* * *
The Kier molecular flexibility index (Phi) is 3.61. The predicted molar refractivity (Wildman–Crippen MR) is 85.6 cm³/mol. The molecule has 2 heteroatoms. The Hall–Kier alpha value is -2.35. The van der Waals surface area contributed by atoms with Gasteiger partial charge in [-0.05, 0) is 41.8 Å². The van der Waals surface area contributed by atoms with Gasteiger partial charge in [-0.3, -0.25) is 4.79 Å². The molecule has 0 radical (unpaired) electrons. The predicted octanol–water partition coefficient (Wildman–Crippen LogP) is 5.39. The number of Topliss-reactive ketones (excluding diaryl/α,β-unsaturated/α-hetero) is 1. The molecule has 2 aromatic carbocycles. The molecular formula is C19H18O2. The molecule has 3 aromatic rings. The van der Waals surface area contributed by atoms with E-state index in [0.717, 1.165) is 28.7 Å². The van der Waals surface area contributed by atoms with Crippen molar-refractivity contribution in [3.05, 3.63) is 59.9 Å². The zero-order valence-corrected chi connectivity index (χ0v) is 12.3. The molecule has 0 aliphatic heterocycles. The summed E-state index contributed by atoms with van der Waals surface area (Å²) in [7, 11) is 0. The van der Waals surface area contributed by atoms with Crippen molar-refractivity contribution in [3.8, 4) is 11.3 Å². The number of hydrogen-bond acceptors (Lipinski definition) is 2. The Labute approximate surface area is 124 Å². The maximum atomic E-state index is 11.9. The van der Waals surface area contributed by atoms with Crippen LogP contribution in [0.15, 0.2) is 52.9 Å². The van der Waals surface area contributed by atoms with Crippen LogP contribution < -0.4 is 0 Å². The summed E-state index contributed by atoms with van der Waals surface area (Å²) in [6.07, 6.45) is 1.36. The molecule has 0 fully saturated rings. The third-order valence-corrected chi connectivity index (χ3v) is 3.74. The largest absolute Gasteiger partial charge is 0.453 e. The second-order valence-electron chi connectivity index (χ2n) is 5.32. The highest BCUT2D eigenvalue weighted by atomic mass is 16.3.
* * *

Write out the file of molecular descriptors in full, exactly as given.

The Kier molecular flexibility index (Phi) is 3.61. The predicted molar refractivity (Wildman–Crippen MR) is 85.6 cm³/mol. The molecule has 2 heteroatoms. The Hall–Kier alpha value is -2.35. The van der Waals surface area contributed by atoms with Gasteiger partial charge in [-0.05, 0) is 41.8 Å². The van der Waals surface area contributed by atoms with Gasteiger partial charge in [-0.3, -0.25) is 4.79 Å². The molecule has 0 radical (unpaired) electrons. The predicted octanol–water partition coefficient (Wildman–Crippen LogP) is 5.39. The number of Topliss-reactive ketones (excluding diaryl/α,β-unsaturated/α-hetero) is 1. The molecule has 2 aromatic carbocycles. The molecular formula is C19H18O2. The molecule has 3 aromatic rings. The van der Waals surface area contributed by atoms with E-state index in [0.717, 1.165) is 28.7 Å². The van der Waals surface area contributed by atoms with Crippen molar-refractivity contribution in [3.05, 3.63) is 59.9 Å². The zero-order valence-corrected chi connectivity index (χ0v) is 12.3. The molecule has 0 aliphatic heterocycles. The summed E-state index contributed by atoms with van der Waals surface area (Å²) in [7, 11) is 0. The van der Waals surface area contributed by atoms with Crippen molar-refractivity contribution in [3.8, 4) is 11.3 Å². The number of hydrogen-bond acceptors (Lipinski definition) is 2. The Labute approximate surface area is 124 Å². The maximum atomic E-state index is 11.9. The van der Waals surface area contributed by atoms with Crippen LogP contribution in [0.15, 0.2) is 52.9 Å². The van der Waals surface area contributed by atoms with Crippen LogP contribution < -0.4 is 0 Å². The summed E-state index contributed by atoms with van der Waals surface area (Å²) in [6.07, 6.45) is 1.36. The molecule has 0 fully saturated rings. The third-order valence-corrected chi connectivity index (χ3v) is 3.74. The largest absolute Gasteiger partial charge is 0.453 e. The second-order valence-electron chi connectivity index (χ2n) is 5.32. The highest BCUT2D eigenvalue weighted by atomic mass is 16.3.